A device attack occurs when a criminal gains access to a remote device and uses it to either read, modify or corrupt information, or to gain access to other devices on the same network. A device attack can be accomplished in several different ways, but mostly involves exploiting password and encryption vulnerabilities as data enters or leaves a device.
The WPA and WPA2 protocols are the most common channels for a device attack. But another, more alarming method is when the Bluetooth stack is compromised. In this scenario, the malicious code is said to “invite and accept” itself into the network without any input from the user. Any wireless device with or without bluetooth capabilities is susceptible to these kinds of attacks, including smartphones and tablets, home virtual assistants, speakers and headsets, security systems, gaming consoles, printers, smart appliances and even wearable technology (including implanted medical devices).
The ability to conduct a device attack on medical devices has been well known for several years. In fact, in 2007, former US Vice President Dick Cheney had his pacemaker replaced with one that did not have wireless capabilities to avoid such attacks. Medical devices such as pacemakers, ventilators, and insulin and infusion pumps often employ default passwords which make them easily accessible. If ever hacked, cybercriminals can take control of survival-dependent devices for ransom or to simply take someone’s life.
One device attack known as “Blueborne” relies on the MAC address of the target device. If known, the hacker can link to the device by way of Bluetooth by essentially overriding the mechanism which requires a user to accept another device on the network. By bypassing this, the target device automatically sees and accepts the new device. At this point, the hacker has user privileges to the target device, as well as to any other object on the same network.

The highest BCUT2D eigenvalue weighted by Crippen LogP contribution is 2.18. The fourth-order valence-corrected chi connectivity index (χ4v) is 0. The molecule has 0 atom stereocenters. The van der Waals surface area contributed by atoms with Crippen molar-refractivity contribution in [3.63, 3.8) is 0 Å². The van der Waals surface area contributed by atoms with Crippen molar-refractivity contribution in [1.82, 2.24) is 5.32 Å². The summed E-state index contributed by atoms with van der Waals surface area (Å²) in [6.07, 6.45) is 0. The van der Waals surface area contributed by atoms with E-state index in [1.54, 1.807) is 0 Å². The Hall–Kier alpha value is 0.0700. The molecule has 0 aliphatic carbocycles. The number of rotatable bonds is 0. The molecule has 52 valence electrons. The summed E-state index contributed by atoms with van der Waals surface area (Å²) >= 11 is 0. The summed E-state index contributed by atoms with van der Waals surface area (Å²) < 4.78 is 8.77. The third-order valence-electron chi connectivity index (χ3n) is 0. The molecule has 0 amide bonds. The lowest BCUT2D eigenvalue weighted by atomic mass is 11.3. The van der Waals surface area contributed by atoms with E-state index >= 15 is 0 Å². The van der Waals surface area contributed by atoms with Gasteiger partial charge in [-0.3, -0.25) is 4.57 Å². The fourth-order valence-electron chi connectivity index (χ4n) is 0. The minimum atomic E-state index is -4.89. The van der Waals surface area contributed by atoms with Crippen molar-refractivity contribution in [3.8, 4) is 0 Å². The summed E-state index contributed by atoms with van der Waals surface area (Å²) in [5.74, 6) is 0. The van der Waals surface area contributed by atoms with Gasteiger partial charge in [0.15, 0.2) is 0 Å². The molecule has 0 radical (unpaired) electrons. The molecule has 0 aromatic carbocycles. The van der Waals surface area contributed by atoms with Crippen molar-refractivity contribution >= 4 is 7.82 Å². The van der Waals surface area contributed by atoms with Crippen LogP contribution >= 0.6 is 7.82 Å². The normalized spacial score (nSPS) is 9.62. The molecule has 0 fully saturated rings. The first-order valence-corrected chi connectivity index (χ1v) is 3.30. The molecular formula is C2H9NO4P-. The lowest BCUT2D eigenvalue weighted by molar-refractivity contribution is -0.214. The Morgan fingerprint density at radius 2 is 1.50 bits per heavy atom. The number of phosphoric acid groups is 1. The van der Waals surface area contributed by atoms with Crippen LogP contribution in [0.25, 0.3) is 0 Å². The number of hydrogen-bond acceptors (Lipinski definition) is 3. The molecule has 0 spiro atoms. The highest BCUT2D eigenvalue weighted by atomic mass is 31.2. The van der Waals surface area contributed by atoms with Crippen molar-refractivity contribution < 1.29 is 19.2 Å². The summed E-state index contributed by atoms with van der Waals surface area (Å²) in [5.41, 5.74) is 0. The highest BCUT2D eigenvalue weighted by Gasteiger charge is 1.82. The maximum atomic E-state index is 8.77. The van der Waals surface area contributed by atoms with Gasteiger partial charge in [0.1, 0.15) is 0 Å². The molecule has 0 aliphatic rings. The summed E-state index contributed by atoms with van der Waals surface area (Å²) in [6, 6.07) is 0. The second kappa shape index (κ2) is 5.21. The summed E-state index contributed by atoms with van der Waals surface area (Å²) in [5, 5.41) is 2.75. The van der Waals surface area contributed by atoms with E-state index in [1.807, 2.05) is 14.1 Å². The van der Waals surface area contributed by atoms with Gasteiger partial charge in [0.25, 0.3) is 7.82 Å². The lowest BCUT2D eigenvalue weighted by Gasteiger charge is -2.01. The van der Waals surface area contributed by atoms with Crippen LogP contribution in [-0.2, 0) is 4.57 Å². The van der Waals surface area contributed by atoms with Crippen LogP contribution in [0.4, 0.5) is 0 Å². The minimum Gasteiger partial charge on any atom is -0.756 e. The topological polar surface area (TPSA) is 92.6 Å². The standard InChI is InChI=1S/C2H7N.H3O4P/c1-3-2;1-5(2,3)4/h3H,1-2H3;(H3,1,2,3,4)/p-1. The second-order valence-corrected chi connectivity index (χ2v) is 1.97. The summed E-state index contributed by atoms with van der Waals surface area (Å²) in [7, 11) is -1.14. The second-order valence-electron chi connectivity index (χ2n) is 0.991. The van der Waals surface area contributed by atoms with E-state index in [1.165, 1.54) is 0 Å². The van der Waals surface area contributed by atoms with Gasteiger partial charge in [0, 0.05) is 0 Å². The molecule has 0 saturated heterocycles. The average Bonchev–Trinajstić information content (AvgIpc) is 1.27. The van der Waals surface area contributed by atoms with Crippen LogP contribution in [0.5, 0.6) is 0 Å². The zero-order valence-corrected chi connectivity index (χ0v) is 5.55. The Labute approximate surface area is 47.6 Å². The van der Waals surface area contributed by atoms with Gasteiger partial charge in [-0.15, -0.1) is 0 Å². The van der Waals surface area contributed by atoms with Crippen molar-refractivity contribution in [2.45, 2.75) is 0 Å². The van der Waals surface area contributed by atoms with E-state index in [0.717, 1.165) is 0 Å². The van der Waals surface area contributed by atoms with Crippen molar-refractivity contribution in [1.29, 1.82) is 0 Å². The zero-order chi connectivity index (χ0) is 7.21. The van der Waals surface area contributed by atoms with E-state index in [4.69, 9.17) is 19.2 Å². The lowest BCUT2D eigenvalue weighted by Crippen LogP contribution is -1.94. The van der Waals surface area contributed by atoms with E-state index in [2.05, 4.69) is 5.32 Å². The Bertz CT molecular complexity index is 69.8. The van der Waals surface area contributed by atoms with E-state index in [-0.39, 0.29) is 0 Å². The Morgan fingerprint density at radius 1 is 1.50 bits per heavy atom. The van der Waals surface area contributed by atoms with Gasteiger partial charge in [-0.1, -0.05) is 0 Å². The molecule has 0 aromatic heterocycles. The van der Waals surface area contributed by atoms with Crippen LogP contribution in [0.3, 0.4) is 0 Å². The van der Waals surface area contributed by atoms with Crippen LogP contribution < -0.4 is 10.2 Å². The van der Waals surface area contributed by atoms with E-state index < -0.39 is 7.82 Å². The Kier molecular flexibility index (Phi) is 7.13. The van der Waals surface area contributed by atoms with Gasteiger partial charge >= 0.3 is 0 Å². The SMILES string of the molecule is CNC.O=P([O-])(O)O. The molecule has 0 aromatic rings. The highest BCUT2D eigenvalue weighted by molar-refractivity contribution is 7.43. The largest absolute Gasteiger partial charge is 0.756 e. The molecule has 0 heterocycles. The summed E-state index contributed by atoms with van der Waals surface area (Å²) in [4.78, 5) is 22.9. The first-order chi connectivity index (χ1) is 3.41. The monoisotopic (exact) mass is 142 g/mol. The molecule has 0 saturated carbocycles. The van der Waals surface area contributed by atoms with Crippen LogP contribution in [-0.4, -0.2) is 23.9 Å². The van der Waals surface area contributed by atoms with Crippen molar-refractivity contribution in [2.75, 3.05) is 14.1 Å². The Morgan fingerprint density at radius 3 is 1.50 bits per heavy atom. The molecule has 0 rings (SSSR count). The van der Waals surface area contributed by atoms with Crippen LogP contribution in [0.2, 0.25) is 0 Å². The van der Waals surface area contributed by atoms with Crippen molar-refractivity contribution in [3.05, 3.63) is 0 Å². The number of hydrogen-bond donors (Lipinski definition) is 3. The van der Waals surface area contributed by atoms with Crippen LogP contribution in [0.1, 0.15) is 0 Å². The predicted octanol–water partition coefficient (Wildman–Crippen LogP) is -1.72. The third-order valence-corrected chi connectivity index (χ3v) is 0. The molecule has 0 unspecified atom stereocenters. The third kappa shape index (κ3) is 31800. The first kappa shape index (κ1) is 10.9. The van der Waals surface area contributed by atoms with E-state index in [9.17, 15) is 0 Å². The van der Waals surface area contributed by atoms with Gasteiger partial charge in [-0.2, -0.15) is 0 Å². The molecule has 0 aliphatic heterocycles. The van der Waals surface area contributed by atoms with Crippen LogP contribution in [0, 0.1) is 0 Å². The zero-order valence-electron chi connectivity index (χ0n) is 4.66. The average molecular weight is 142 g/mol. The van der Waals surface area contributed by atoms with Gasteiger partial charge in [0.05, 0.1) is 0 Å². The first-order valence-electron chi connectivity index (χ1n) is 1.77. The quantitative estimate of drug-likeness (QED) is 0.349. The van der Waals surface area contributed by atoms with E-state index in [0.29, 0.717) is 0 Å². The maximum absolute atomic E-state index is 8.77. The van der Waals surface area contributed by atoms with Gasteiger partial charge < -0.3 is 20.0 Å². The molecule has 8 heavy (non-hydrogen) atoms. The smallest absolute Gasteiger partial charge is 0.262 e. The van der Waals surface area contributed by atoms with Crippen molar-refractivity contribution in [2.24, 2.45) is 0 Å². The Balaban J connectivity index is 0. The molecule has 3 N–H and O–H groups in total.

A second known device attack is known as a key re-installation attack, also known as a “KRACK.” This implementation enters a network though a hole in the WPA2 Protocol. When two devices connect, information is exchanged between them—a communication process commonly referred to as a “four-way handshake.” The encryption keys for the two devices are exchanged in the third step of this process, resulting in vulnerabilities which may disrupt the relay of information and prompt users to allow these packets to be sent again. Most users will allow it, because it appears to be a momentary glitch. What they don’t know is that they are providing all the necessary information for network password to be cracked, and for sensitive information to be compromised.
As the Internet of Things (IoT) continues to grow with the inclusion of lifestyle devices and the ubiquity of Bring Your Own Device (BYOD) to work and school, being aware and vigilant against device attacks may prove to be essential to your physical and digital welfare.